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Date
January 2, 2013

Pop Quiz: The Emancipation Proclamation

Transcript

Jessica: I am here at the National Archives in Washington, DC. It is where many of our nation’s most treasured documents are locked away to keep them safe.

And yesterday marked the 150th anniversary of one of those famous documents. On January 1st 1863, in the middle of the Civil War, President Abraham Lincoln issued an order stating that all slaves in the Confederate states were free.

That brings us to your pop quiz question.

What is the name of the document that freed the slaves? Is it:

A. The Gettysburg Address

B. The Emancipation Proclamation

C. The 16th Amendment

D. The Bill of Rights

You have got ten seconds to pick the right answer!

Time is up!

If you said “B,” The Emancipation Proclamation, you are right!

Reginald Washington: This is one of the great documents of human history and it ranks right up with the Declaration of Independence as historical significance for the U.S.

Jessica: The Civil War broke out in 1861, shortly after President Lincoln took over as America’s 16th president. Lincoln was anti-slavery, and several states broke away from the Union because he was elected. At first, Lincoln maintained that the war was about restoring the Union and not about slavery. He decided to move cautiously, and wait until he could gain wide public support for an anti-slavery measure.

After a big victory for the Union at the Battle of Antietam in September 1862, Lincoln announced that he was going to free slaves in the Confederate rebellion states within 100 days. Then on January 1st in 1863, he made good on the promise and declared “that all persons held as slaves” within the rebel states “shall be free.” The proclamation recast the Civil War as a fight against slavery and eventually more than 3 million black slaves were freed.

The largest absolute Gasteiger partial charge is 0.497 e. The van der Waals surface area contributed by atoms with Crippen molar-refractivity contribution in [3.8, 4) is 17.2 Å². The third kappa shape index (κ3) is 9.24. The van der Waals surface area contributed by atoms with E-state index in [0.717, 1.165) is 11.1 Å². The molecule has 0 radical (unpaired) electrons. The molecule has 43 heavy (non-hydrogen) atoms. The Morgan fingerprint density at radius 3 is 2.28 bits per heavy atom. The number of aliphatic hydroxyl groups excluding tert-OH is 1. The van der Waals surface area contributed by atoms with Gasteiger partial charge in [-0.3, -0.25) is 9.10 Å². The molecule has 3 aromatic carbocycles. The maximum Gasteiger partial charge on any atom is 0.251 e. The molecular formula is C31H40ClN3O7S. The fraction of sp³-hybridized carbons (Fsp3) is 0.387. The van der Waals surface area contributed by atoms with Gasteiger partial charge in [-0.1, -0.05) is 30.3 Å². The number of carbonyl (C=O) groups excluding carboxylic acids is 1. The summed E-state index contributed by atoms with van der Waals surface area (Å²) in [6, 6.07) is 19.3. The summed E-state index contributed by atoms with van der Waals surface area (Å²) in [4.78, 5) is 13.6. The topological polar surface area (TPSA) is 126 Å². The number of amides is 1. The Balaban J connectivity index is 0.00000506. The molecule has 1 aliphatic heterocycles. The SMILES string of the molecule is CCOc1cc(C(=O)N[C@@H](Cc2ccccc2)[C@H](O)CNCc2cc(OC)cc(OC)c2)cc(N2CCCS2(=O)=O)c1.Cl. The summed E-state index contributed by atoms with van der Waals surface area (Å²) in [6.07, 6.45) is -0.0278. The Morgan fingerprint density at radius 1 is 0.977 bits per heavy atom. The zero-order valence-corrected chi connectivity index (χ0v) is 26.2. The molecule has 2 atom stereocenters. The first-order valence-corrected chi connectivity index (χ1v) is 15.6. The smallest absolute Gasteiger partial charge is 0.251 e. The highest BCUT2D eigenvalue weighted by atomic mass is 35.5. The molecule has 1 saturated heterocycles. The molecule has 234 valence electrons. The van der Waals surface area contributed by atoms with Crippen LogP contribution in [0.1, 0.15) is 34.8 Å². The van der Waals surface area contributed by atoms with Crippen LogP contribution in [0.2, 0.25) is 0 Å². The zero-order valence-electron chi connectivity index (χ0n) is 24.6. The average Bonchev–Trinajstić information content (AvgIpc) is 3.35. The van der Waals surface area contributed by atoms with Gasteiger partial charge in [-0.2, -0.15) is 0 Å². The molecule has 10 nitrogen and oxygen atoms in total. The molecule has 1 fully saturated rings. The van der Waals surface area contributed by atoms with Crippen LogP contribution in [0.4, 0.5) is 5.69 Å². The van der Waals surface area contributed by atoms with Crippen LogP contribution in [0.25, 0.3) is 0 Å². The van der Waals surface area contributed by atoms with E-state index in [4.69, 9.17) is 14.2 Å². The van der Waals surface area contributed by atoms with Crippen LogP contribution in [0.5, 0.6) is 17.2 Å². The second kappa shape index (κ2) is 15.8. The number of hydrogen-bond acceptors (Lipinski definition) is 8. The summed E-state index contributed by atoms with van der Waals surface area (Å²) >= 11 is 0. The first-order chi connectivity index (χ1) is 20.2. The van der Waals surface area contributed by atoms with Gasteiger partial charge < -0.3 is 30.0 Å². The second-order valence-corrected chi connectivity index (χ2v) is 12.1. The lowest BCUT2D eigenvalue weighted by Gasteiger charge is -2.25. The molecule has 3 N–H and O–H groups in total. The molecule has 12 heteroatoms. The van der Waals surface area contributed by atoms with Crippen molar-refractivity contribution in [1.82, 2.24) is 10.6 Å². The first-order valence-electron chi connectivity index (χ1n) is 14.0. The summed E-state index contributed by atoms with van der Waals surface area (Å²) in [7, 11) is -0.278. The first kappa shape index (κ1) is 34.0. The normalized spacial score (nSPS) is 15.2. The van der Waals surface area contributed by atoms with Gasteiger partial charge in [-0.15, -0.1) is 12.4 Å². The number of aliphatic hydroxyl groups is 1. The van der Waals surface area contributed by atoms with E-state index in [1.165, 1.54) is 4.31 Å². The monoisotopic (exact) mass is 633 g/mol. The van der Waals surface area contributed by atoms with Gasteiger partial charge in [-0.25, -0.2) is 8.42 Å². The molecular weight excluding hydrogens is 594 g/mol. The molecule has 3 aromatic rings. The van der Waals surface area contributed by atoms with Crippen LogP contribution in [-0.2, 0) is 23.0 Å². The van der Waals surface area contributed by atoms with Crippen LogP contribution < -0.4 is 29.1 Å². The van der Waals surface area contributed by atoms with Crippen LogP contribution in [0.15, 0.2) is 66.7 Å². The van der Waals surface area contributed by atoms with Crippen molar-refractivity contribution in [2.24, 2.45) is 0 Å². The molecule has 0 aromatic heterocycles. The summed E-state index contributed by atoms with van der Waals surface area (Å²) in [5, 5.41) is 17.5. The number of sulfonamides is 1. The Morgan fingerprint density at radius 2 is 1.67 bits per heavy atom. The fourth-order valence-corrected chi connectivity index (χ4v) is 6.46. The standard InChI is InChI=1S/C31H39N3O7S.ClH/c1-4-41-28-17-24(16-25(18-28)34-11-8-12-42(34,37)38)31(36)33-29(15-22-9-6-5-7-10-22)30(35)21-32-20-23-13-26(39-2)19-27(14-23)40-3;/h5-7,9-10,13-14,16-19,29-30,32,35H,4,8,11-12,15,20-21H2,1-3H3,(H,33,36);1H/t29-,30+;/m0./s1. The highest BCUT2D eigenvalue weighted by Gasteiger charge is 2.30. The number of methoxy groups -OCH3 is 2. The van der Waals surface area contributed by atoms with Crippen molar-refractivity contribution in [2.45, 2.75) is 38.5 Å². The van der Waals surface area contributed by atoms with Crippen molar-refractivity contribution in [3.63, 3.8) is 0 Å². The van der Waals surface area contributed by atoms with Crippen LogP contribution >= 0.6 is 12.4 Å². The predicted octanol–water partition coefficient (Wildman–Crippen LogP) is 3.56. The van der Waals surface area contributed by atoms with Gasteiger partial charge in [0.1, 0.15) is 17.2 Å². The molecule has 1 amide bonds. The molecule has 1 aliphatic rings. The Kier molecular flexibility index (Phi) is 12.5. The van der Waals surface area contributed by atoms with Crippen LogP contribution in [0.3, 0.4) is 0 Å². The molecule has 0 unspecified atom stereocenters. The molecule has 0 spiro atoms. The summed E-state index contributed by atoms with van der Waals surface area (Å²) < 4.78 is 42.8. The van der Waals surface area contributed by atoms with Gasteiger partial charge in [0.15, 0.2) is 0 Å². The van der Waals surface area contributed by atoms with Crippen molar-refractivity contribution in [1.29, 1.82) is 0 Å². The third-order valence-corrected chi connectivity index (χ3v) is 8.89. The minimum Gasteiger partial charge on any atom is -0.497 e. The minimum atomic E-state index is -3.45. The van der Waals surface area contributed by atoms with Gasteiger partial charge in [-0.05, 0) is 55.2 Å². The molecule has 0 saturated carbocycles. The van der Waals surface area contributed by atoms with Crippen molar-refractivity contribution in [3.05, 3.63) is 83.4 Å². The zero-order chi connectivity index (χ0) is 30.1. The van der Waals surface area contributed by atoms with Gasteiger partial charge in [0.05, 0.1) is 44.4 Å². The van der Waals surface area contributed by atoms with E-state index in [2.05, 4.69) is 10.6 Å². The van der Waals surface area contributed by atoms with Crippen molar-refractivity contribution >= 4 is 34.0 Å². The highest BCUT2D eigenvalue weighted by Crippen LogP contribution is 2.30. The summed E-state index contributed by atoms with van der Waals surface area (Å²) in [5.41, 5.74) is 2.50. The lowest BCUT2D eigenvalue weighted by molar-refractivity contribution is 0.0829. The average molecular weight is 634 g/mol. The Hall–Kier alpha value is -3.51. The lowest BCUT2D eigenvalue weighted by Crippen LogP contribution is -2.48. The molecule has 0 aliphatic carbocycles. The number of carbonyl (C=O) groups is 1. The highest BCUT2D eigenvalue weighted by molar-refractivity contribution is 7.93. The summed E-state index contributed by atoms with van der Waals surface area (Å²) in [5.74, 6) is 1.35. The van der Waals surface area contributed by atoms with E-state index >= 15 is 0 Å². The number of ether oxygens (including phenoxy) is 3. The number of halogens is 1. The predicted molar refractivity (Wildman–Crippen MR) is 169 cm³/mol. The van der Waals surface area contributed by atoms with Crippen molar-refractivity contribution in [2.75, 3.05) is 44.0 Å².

The Emancipation Proclamation was also a political move, designed to keep foreign countries from getting involved in the Civil War. Several countries had wanted to support the Confederate states but after the Emancipation Proclamation, they backed down because they didn’t want to appear to support slavery.

Lincoln also opened the door for blacks to join the Union forces. An estimated 180,000 African-Americans went on to serve in the Army, while another 19,000 served in the Navy.

Reginald: They fought gallantly, by all accounts, to free – not only the former enslaved – but to free America.

Jessica: Because the Emancipation Proclamation was a presidential order and not a law passed by Congress, most slaves did not go free immediately. It wasn’t until 1865, after the end of the Civil War, that states ratified the 13th Amendment to the Constitution, officially freeing all the slaves and ending slavery in America.

Jessica Kumari, Channel One News.

Correlations

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